Instead of going with a pretty plastic enclosure, Apple has clad the new MacBook entirely with aluminum. Not only that, but it has carved the top part of the enclosure (including the palm rest, keyboard holes, and side ports) out of a single aluminum brick. That removes the need for a separate internal "cage" to ensure structural integrity, and it means the MacBook doesn't creak, bend, or budge at all when you pick it up or rest your hands on it to type. You can't say the same for most other notebooks, including Lenovo's notoriously rugged ThinkPad laptops.

I don't know if Apple uses the same aluminum brick-carving techniques to make the display lid and bottom panels, but both of them are made of equally sturdy-feeling aluminum. That's an especially reassuring trait for the lid, since the MacBook's LED-backlit display is very, very thin (about 6 mm by my count). The weakest link of the bunch might be the removable panel that conceals the battery and hard drive. It's not completely flush with the other bottom panel on my MacBook, and there's an ever-so-slight amount of horizontal play that allows it to wiggle back and forth a tad. I've seen users cry and moan about this issue on forum threads, but judging by the design of the retention mechanism, I don't see any way there couldn't be at least a small amount of wiggle. Fault or slight design weakness, I can't say I care much, especially since this is the only part of the MacBook that has any play at all.

Despite its thinness and slight wiggle, the removable battery/drive cover feels very sturdy and doesn't flex under pressure. You can easily pop it off by pushing and then pulling a small lever above it, and doing so reveals the battery and hard drive, both outfitted with transparent plastic tabs to make removal easier. Apple has etched instructions for upgrading memory on the inside of the panel, but don't look for SO-DIMM slots under the battery or HDD—you'll have to unscrew the other bottom panel and expose the whole motherboard to access them.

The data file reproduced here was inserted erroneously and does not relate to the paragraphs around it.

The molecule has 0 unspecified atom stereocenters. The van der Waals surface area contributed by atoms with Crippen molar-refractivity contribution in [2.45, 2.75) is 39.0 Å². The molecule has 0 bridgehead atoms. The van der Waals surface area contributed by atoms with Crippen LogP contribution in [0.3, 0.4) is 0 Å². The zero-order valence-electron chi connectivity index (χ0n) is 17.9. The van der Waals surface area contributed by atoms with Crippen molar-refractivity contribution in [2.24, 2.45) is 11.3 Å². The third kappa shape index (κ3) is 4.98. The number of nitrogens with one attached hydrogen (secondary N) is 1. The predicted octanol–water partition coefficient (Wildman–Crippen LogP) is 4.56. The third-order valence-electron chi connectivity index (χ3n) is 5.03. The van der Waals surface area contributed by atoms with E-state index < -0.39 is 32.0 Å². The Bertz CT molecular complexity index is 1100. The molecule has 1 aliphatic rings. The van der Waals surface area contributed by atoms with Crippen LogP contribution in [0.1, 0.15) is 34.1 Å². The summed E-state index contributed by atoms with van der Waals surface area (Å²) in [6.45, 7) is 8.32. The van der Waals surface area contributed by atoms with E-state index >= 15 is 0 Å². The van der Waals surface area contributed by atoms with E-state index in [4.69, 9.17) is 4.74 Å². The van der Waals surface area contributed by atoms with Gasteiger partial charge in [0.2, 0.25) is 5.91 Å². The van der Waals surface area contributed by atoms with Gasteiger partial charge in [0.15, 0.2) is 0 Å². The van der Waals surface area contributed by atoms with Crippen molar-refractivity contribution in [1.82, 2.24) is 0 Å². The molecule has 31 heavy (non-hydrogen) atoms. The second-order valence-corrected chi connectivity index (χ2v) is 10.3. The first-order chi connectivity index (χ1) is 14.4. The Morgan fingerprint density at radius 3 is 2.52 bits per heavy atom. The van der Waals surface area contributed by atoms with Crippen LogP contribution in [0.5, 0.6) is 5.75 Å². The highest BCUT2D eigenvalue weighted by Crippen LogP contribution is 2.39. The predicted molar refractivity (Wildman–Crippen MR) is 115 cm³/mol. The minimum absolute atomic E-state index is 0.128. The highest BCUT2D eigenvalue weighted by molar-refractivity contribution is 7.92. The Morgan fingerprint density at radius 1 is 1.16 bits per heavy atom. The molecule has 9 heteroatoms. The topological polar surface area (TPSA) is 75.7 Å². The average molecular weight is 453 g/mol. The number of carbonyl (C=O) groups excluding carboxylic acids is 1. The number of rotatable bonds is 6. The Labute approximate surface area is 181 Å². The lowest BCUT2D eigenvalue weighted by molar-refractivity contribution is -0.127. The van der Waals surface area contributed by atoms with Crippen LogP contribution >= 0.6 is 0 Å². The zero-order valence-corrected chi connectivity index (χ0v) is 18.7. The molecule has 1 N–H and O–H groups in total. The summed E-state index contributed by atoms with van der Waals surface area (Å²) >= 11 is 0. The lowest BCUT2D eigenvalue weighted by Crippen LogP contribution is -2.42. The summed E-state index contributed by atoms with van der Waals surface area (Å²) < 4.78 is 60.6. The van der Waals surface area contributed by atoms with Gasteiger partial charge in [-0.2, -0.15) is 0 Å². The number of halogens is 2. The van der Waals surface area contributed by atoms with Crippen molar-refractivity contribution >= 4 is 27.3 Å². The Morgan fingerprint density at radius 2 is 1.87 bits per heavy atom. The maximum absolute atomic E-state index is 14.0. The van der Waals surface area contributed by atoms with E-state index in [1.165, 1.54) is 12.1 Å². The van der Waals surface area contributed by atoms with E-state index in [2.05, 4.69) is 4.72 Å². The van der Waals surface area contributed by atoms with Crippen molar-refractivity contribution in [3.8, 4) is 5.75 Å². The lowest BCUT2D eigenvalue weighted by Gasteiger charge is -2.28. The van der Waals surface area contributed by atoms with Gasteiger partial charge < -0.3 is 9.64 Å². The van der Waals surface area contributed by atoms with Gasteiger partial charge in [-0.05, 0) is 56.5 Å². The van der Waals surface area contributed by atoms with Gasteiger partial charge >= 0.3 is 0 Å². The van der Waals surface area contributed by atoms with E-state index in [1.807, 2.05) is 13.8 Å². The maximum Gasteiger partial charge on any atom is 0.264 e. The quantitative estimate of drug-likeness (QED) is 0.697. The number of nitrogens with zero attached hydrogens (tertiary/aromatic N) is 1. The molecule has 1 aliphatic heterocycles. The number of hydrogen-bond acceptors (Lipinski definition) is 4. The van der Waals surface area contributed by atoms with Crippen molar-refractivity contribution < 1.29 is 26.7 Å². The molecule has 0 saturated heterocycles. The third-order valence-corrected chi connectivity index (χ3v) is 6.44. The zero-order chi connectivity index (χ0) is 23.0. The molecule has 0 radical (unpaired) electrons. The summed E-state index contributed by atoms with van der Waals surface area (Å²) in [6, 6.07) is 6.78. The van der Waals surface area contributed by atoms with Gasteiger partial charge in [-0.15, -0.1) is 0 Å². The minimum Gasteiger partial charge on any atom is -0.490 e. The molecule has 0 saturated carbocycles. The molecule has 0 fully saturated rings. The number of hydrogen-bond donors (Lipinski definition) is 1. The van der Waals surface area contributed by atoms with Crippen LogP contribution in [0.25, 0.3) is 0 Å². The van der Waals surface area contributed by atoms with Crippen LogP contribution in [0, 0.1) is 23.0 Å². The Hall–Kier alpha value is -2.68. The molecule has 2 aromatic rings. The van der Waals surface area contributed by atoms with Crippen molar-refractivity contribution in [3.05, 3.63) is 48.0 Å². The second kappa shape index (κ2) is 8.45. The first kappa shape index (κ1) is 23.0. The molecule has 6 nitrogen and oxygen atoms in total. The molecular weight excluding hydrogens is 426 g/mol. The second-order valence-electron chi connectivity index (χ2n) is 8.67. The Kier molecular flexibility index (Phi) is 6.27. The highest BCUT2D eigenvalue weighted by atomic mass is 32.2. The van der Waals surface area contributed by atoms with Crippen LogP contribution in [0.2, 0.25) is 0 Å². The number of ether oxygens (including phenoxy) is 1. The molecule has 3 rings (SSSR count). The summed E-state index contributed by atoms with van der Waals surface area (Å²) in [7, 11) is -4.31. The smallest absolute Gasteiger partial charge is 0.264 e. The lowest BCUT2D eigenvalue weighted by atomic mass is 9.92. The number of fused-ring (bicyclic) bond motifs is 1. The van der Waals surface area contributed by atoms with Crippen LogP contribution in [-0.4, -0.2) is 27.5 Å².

Part of me likes the concept of having an easy-to-remove cover under a laptop to upgrade memory, but practically speaking, I've only upgraded my ThinkPad's RAM once in four years. I may decide to cram 4GB of memory in the MacBook one day, but I don't expect to have to make that kind of upgrade on a regular basis. Mind you, I may never replace the hard drive, either, and Apple has made that really easy to upgrade for some reason. Perhaps it's betting users will want to slip in a solid-state drive once prices go down.

What's really striking about the folded MacBook is just how little sticks out. Turn over your typical Windows laptop, and you'll usually see an array of grooves, bumps, panels, vents, and labels, including the all-important Windows product key sticker. By contrast, the MacBook's bottom panel is almost as bare and elegant as the top one. Some might complain about form over function, but aside from the hidden DIMM slots, I don't see any major drawbacks with Apple's approach. And I find it refreshing to see a well-designed laptop with an underside that doesn't look like an afterthought.